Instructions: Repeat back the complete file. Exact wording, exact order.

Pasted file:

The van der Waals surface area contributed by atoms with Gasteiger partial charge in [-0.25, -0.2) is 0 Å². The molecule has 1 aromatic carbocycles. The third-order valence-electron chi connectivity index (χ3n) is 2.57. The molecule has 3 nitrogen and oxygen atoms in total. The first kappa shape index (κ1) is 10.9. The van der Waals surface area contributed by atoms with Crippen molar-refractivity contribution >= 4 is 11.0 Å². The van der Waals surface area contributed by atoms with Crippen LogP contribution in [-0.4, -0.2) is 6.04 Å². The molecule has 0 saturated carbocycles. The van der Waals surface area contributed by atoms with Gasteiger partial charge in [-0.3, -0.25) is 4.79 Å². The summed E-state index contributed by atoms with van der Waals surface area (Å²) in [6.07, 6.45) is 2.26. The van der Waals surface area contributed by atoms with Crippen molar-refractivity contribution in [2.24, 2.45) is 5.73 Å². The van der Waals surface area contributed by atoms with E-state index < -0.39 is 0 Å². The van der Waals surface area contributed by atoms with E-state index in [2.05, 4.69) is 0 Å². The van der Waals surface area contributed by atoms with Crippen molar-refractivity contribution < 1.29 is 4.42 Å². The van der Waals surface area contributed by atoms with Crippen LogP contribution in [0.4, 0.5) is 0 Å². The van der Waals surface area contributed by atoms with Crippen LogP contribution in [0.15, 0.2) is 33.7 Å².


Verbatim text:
The van der Waals surface area contributed by atoms with Gasteiger partial charge in [-0.25, -0.2) is 0 Å². The molecule has 1 aromatic carbocycles. The third-order valence-electron chi connectivity index (χ3n) is 2.57. The molecule has 3 nitrogen and oxygen atoms in total. The first kappa shape index (κ1) is 10.9. The van der Waals surface area contributed by atoms with Crippen molar-refractivity contribution >= 4 is 11.0 Å². The van der Waals surface area contributed by atoms with Crippen LogP contribution in [-0.4, -0.2) is 6.04 Å². The molecule has 0 saturated carbocycles. The van der Waals surface area contributed by atoms with Gasteiger partial charge in [-0.3, -0.25) is 4.79 Å². The summed E-state index contributed by atoms with van der Waals surface area (Å²) in [6.07, 6.45) is 2.26. The van der Waals surface area contributed by atoms with Crippen molar-refractivity contribution in [2.24, 2.45) is 5.73 Å². The van der Waals surface area contributed by atoms with E-state index < -0.39 is 0 Å². The van der Waals surface area contributed by atoms with E-state index in [2.05, 4.69) is 0 Å². The van der Waals surface area contributed by atoms with Crippen molar-refractivity contribution < 1.29 is 4.42 Å². The van der Waals surface area contributed by atoms with Crippen LogP contribution in [0.4, 0.5) is 0 Å². The van der Waals surface area contributed by atoms with Crippen LogP contribution in [0.15, 0.2) is 33.7 Å².